Book Review: The Teashop Girls by Laura Schaefer

The Teashop Girls by Laura Schaefer
Sujean Rim (Illustrator)
Published December 22nd 2009 by Simon & Schuster Children’s Publishing
Length: 250 pages
Genre: Contemporary fiction
Reading Level: Ages 9 & up
ISBN 141696794X (ISBN 13: 9781416967941)
Goodreads | Amazon

Annie loves her grandmother’s teashop, the Steeping Leaf. She and her two friends, Genna and Zoe, spent their childhoods at the teashop and now Annie is excited to be working there. But she finds out that the Leaf is having financial troubles. Now Annie is faced with losing a beloved part of her past while her two friends seem to drift further and further away from her. Annie will do everything in her power to help her grandmother and keep the Steeping Leaf open but with developers sniffing around, a painful crush on her co-worker, and time running out, Annie doesn’t know what is going to happen.

I bought a copy of The Teashop Girls by Laura Schaefer during my trip down to Main Street Books about two months ago. The blurb sounded cute and I was already dropping a stupid amount of money during that trip, so I thought one more book couldn’t hurt. It was a bit of fluff and cuteness is pretty much the only thing it has going for it. I have a thing for tea and a nostalgia streak a mile wide, so Annie’s pain over the possible loss of her grandmother’s teashop hit a cord with me. I’d rather be sitting in a locally owned coffeehouse than a big old noisy Starbucks any day. In fact, during November I can be found in a little hole in the wall place called The Crooked Tree Coffeehouse every Saturday morning having breakfast, drinking a bottomless cup from the coffee bar, and pounding out a few thousand words on my laptop with some good friends. I adore the place. (It’s called NaNoWriMo. Solid proof of my insanity.)

Nostalgia and cuteness was able to draw me in and The Teashop Girls is a sweet but predictable story. Everything turns out well in the end. The most interesting parts of the book were the interaction between the three girls, who come from very different backgrounds. I don’t really see how the three girls end up as friends in the first place, they are so different. Annie is middle class but her two friends Genna and Zoe are upper-class. Annie’s normality is at odds with Genna’s absent parents and obsession with dramatics and Zoe’s micromanaging parents and preoccupation with tennis. They’re moving onto high school and the teashop is pretty much the only thing they have in common anymore. But the past is not quite strong enough to hold them together. Annie seems to be the only one wanting to hold onto the bright memory. Annie’s frustrations with her friends are very real and I think we’ve all had those friends who just drift away from us through no fault of our own. The only odd thing about the book I could note was that Annie called her grandmother by her first name, Louisa. For a relationship that was portrayed as so close, this seemed very distancing. I don’t understand why the author would choose to do that.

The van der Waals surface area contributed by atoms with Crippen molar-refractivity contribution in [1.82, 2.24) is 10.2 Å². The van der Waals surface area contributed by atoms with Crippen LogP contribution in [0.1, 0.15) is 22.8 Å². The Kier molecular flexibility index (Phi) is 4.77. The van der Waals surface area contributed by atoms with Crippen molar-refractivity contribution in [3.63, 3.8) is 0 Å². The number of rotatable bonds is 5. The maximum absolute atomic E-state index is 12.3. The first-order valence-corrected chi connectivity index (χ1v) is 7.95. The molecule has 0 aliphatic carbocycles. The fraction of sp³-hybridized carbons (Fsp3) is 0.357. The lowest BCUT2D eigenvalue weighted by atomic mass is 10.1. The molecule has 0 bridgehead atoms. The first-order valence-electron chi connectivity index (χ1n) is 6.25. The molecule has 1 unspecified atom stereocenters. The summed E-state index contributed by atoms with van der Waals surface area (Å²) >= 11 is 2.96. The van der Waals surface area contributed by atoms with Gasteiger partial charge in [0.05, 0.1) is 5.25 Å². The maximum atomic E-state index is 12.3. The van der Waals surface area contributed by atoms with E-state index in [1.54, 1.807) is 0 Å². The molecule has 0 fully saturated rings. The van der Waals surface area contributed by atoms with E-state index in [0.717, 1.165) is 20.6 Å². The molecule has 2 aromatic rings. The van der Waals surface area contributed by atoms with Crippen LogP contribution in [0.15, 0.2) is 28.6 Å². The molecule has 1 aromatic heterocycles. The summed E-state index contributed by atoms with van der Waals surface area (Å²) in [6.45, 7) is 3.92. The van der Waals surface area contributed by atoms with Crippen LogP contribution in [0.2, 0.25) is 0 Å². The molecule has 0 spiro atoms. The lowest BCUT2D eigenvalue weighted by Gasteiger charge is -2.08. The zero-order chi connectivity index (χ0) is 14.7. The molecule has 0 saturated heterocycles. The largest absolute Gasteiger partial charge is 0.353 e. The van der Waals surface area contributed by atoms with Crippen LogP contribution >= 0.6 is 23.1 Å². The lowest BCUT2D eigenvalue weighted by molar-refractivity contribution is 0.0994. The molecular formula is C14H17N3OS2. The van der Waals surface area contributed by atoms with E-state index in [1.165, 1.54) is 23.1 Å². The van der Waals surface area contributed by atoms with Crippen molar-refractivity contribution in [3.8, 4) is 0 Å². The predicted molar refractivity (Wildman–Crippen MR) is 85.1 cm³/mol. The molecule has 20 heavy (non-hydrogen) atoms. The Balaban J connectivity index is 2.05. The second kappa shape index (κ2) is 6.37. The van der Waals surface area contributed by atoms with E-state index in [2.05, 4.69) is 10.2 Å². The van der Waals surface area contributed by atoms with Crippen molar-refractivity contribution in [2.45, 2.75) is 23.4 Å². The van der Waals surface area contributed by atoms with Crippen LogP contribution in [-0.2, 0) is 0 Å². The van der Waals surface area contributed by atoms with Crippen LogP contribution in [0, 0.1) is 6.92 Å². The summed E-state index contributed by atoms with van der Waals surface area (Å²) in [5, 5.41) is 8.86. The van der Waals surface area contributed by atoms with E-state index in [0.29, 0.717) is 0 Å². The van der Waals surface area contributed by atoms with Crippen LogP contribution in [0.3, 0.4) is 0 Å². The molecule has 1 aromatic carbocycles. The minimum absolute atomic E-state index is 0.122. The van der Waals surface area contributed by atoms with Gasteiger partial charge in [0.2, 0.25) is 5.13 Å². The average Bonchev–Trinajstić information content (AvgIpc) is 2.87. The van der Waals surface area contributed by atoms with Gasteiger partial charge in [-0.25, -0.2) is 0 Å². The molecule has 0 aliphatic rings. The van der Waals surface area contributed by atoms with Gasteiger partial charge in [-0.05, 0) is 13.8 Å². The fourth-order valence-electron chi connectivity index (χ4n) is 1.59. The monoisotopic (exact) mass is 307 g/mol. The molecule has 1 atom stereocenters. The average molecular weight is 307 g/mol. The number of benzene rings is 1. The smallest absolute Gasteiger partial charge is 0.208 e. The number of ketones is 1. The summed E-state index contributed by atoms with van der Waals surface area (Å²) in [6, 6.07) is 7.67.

The Teashop Girls by Laura Schaefer is a fun read and would be perfect to read to a little girl. Perhaps you could create your own teashop girls club? There are several recipes and activities includes throughout the book. I can image having a lot of fun in somebody’s backyard, reading this book and having a tea party with some little girls. (I’ve already decided to give this book to my friend, whose little girl is 16 months old. I’m sure they would both get a kick out of it. I’m thinking it would make an awesome birthday party in a few years.) It was a nice read, something to pull out during a quiet moment and have a spot of tea with.

(P.S. I’m trying something a little different with the format of my review posts. Let me know what you think.)


About Patricia @ Lady with Books

I'm a 34 year old female. Brown hair. Blue eyes. I spend a great deal of my time surfing the internet and blogging. I enjoy cooking. I make a mean sautéed vegetable dish. I write. I read.

Posted on July 31, 2012, in book review, contemporary fiction, fiction and tagged , , , , , . Bookmark the permalink. 1 Comment.

  1. melissaseclecticbookshelf

    Sounds like a great Mother/Daughter read! And I like the format:)

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